Well, I moved my tomato seedlings outside for the first time yesterday afternoon to begin the process of hardening them off in preparation for planting next month. They’ve been in my makeshift greenhouse under lights indoors until now and they’re rapidly outgrowing their abode. I realized that I need to make some adjustments to the shelves to give them more room so it was the perfect time to begin acclimatizing them to the out-of-doors. They spent a couple of hours outside in a relatively sheltered spot and, day by day, I’ll increase the time they spend outdoors until they’re ready to be planted.
A few years ago I chronicled my foray into attempting to grow tomatoes from seed. It hasn’t been a simple journey. I’ve learned about the benefits of heat mats, what to do after the seeds sprout, the importance of giving adequate light, the benefit of letting a light breeze blow over the plants for a time during each day, and how to plant them in the garden to ensure the strongest plants. I’ve learned a lot; I’m still learning; and I’m having a great time in the process.
Today I’m going to fill you in on the varieties of tomatoes I’m growing this year. The opportunity to grow heirloom varieties that you won’t find at your local plant store is one of the great advantages of growing tomatoes from seed. Last year I started saving seeds from my plants too, ensuring that I’ll be able to grow the varieties we love and pass them along to fellow tomato connoisseurs in the years to come.
All of the plants I’m growing this year are of the indeterminate variety which means they set fruit throughout the season on tall vine-like plants (as opposed to determinate plants that set fruit once on short plants) and require strong cages or stakes as you can see from this photo from the July 6 garden last year.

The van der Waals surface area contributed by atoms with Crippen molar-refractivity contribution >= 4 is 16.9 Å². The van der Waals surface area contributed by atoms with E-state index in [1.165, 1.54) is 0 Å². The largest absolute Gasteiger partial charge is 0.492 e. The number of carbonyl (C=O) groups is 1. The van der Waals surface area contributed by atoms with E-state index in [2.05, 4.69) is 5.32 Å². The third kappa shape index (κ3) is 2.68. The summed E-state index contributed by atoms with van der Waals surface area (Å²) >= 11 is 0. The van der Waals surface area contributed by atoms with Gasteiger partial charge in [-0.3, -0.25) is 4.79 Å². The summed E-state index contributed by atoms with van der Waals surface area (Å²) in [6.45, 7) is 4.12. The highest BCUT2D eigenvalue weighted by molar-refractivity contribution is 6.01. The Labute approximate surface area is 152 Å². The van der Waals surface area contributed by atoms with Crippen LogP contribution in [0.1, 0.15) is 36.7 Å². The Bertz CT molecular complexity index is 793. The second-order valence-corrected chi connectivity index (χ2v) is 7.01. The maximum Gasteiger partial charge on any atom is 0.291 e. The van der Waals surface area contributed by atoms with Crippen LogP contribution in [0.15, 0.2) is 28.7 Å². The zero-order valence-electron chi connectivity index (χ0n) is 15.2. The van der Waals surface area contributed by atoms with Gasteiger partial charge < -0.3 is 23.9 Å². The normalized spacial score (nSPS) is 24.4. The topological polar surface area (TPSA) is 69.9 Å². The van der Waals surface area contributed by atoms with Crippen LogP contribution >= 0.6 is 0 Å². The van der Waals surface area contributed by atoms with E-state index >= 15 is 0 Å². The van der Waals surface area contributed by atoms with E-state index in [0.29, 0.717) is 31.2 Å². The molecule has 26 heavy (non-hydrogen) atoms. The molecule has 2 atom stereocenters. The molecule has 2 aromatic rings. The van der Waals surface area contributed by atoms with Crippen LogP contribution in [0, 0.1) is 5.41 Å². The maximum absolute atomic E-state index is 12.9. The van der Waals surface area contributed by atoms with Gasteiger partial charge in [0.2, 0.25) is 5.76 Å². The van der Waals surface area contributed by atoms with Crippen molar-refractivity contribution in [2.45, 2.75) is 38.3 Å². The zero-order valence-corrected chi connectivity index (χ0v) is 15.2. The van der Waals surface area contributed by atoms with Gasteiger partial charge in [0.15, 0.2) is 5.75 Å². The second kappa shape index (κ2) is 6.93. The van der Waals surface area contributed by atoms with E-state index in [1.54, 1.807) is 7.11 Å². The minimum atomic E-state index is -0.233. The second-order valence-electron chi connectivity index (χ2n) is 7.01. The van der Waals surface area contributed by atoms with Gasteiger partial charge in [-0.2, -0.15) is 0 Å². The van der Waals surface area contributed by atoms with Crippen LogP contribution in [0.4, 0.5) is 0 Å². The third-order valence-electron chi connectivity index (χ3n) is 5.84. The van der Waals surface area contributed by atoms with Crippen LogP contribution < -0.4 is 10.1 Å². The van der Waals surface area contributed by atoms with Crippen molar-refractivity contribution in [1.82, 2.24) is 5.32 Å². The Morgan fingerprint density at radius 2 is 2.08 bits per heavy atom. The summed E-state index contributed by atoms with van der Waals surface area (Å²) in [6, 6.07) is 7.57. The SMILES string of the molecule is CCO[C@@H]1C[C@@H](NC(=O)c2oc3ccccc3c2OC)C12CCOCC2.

Here’s the lineup for the 2015 garden:
I grew these for the first time last year and was delighted with them! They’re sweet and delicious, unlike any other tomato I’ve tasted. You may recall the Sungold Tomato Jam recipe I wrote about last summer. We’re still enjoying that jam and growing these again this year is a must so we can make more of it. These tomatoes may be small (like cherry tomatoes) but the plants are not. They grow on vines that are reported to reach 6-8 feet in length. I didn’t realize that last year and ended up with a tangled mess of tomato vines. Definitely plan on a better support structure this year! Here more information about the Sungolds.
These large, dark, and delicious tomatoes were also a big hit last year in sandwiches, salads, and simply eaten au natural. I do believe that it was a Black Krim that was the first tomato to ripen last year. More information about the Black Krims here.
Brandywines are the classic heirloom tomato and the first variety I attempted to grow from seed a few years ago. The fruit is large and beautiful; the plants prolific. Read more about the classic Brandywine here.
This is my first year to grow Federle tomatoes. They’re reported to be a productive plant yielding a paste tomato that’s about 7 inches long. I’m planning on using these for sauce and salsa. More information here.
I saw these for the first time last year in someones plot at the community garden and was intrigued enough to want to give them a go this year. More information here.
I have many more plants than I will have room for in my garden and will be gifting family and friends with plants in a few weeks. Part of the reason for this post is to let local folks know what I’ll have available so if you live near me and want a plant (or two or three) please contact me via the contact form here on this blog, Facebook messenger, or email and let me know.
Also, wanted to let you know about a new page I created on Facebook where I’ll be talking about essential oils–what I’m learning, how I’m using them–and creating a dialog with others who are interested in the topic. If you’re interested in learning more about essential oils c’mon over and “like” my new page at https://www.facebook.com/LindaHoyeYoungLivingEssentialOils. Would love to see you there!